State. We offer no platform and we j
promise no specific achievements. We j
can promise only that nothing in
jurious will result. And this is |
proved by the progress of our cause
In the sections where It has risen.
The germ of equal suffrage sprouted
spontaneously in three sections of
the globe, Western America. Scandi
navia and Australia. In each section
it has spread from one State to the
next, always among people who knew
it best.
It Is not people three thousand miles
away, who have no personal knowl
edge of the workings of this thing,
who have given the vote to their
women. It is the very nearest States
that know perfectly well what <s
going on just across the border.
Does not this argue that the Ameri
can home still pers'sts beyond the
Mississippi, and that the men of the
West are just as comfortable and
well fed as they ever were?
As for New Jersey, the Women’s
Political T'nion has increased the
number of Its branches from four to
thirty-nine within the past year, and
the New Jersey Woman Suffrage As
sociation has had an equally phen
omenal growth. With malice to
wards none, with charity for all
even the antis—with faith In the
men of New Jersev. we are pressing
on to victory in 1915.
Snow Joke.
There was a physician long ago,
Who hired a man to shovel snow;
But instead of a shovel he gave him
a hoe,
For he was a "hoe-me-a-path,” you
know. _
It’s A Treat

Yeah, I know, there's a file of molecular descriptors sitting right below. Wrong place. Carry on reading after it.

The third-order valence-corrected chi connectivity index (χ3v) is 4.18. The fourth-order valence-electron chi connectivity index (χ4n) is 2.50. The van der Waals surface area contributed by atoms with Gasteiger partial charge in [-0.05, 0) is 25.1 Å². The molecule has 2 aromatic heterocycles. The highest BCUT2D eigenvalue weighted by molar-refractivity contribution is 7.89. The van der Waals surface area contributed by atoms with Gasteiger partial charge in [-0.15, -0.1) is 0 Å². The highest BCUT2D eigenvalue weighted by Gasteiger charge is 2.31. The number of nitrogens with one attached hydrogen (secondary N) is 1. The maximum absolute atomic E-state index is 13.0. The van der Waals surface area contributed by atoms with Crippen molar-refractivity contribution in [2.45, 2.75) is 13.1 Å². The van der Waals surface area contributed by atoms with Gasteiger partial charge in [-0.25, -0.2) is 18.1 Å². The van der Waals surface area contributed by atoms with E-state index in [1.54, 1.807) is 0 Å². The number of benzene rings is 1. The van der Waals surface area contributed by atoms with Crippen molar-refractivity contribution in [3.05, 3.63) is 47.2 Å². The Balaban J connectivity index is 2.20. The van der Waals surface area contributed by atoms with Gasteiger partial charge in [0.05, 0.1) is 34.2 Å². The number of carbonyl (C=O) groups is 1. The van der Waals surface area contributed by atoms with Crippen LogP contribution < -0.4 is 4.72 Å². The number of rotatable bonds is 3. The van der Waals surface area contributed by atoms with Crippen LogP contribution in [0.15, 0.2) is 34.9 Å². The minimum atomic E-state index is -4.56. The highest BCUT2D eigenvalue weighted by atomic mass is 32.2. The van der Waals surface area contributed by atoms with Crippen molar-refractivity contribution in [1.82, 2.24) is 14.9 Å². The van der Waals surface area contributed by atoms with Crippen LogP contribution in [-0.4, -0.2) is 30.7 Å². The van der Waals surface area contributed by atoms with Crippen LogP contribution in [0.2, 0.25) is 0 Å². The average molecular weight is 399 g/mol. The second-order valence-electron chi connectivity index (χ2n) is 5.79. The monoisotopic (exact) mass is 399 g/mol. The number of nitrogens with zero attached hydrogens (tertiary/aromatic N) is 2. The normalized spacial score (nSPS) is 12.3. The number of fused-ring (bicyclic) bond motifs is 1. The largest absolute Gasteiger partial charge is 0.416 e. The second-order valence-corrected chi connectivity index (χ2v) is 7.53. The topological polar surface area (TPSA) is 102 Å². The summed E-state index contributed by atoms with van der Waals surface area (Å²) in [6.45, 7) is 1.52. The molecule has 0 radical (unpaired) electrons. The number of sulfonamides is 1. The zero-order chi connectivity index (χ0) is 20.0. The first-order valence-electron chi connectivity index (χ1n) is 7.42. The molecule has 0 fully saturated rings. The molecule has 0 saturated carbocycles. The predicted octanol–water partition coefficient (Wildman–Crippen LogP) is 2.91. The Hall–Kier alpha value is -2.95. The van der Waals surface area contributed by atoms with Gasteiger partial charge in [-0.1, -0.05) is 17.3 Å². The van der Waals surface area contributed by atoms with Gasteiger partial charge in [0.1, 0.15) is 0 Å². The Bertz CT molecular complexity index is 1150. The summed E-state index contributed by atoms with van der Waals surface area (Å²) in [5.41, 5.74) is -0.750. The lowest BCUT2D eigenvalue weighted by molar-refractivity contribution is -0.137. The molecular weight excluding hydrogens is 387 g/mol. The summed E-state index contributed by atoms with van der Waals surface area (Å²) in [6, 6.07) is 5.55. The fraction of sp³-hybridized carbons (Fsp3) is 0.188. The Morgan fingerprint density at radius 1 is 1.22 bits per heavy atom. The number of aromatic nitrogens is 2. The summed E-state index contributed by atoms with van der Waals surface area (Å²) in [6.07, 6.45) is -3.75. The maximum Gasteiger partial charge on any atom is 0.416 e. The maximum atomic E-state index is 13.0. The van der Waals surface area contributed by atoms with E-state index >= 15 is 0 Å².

to eat your meals when
you know there is no
danger of g
and this privilege is yours
if you will only assist the
V dige#ive organs by the g
use of
It helps Nature correct all
Stomach, Liver & Bowel
iiu, --a
Cbe Declaration of lndependence-1914 |
When, in the course of human events, it becomes necessary for one-half the people to dissolve the -
political bondage which has held them subject to the other half of the people, and to assume the ss parate ^
and equal station to which the laws of nature and of nature’s God entitle them, a decent respect to the d
opinions of mankind rtquires that they should declare the causes which impel them to freedom. d
We hold these truths to be self-evident, that all men and women are created equal, that they are en h
dowed by their Creator with certain unalienable rights, that among these are life, liberty and the pursuit ^
of happiness. That to secure these rights, governments should be instituted among both men and women, n
deriving their just powers from the consent of the governed; that whenever any form of government be- q
comes destructive of these ends it is the right of the people—women people as well as men people—to alter ^
or abolish it, and to institute new government, laying its foundation on such principles and organizing its jj
powers in such form as to them shall seem most likely to effect safety and happiness of all the people, r
Prudence, indeed, will dictate that governments long e-tablished should not he changed for light and tran- 4
sient causes, and accordingly all experience has shown that womankind are more disposed to suffer, while .
evils are sufferable, than to right themselves by abolishing the forms to which they are accustomed. But '